The Movie Waffler New to MUBI - SONG TO SONG | The Movie Waffler


song to song review
The turbulent love lives of two musicians in Texas.

Review by Eric Hillis

Directed by: Terrence Malick

Starring: Michael Fassbender, Ryan Gosling, Rooney Mara, Natalie Portman, Cate Blanchett, Holly Hunter, Berenice Marlohe, Val Kilmer

song to song poster

With his recent output, Terrence Malick has become the very definition of a divisive filmmaker. His critics dismiss The Tree of Life, To the Wonder and Knight of Cups as little more than feature length perfume commercials populated by entitled white men and twirling pretty women. For this reviewer they've been close to religious experiences, tapping nerves so personal I've found it difficult to let my guard down and write about them in an honest fashion. Each of the three aforementioned works have had a profoundly enlightening effect on me. When the cinema lights turned on at their conclusion I found myself walking out into the city streets with a new, if brief, appreciation of my surroundings, of my world, of my life. They've made me want to be a better man. I guess this is how believers feel when they go to church. All great things must come to an end though, and sadly Song to Song is like attending church on the Sunday the priest decides to bring his acoustic guitar to work.

song to song review

Set against the backdrop of the vibrant music scene in Austin, Texas, Song to Song is Malick's most straightforward narrative since The New World, essentially the story of a love triangle, or perhaps a love trident would be a more apt description, as one of the trio is portrayed as though he's the devil. We focus mainly on Rooney Mara's Faye, who has an enviable gig playing guitar in Patti Smith's backing band, yet behaves as though her career is on the skids. Faye finds herself torn between two men, Michael Fassbender's deceitful Irish record producer Cook and Ryan Gosling's sweetly charming songwriter BV - few female members of the audience will have much sympathy for her mopiness.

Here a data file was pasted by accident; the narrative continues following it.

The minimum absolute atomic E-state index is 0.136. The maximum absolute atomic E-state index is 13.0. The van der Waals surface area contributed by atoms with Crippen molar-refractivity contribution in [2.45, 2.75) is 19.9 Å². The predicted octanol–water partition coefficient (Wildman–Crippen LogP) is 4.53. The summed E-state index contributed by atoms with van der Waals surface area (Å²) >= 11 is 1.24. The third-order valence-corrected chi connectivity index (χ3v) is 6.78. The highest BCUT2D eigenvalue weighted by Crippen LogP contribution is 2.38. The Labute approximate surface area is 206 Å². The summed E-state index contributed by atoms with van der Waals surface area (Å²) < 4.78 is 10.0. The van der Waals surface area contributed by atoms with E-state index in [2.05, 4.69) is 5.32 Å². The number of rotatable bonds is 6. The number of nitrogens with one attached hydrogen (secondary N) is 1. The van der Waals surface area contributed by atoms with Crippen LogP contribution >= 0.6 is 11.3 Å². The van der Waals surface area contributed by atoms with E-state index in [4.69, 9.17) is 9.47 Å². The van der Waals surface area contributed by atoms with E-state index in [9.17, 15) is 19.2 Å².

song to song review

Filmed in the same style as his recent work, detractors of Malick will say Song to Song is no better or worse than the previous three films, but this is more than several notches below them in quality. Malick feels out of his depth here, giving us a young female protagonist as if to answer the criticisms of his recent work. I certainly couldn't connect with her, and I doubt too many women will either.

Negative reviews of Malick's work often claim his characters are non-existent, but that's why they have such a profoundly unsettling and enlightening effect if you're willing to engage with them. The protagonists played by Tye Sheridan, Ben Affleck and Christian Bale are ciphers into which we project ourselves, as though we're playing the most perspicacious video game ever constructed. With Song to Song the characters are overwritten, or rather over-improvised. We learn too much about them, and the more we learn, the more distanced we become from their concerns.

song to song review

If you're an attractive young woman with a great job who finds herself torn between two ridiculously handsome men, perhaps this will be an eye opener, but for the rest of us it's a movie that would no doubt be a slog were it directed by most other filmmakers. As you might expect from Malick, collaborating once more with cinematographer Emmanuel Lubezki, Song to Song is packed with stunning imagery, though setting his film in an architecturally bland city limits the distractions for his camera. 'Any experience is better than no experience,' Mara's Faye remarks. Any Malick is better than no Malick, I guess, but for anyone deeply moved by his incredible recent output, Song to Song is the big disappointment of 2017.

Song to Song is on MUBI UK now.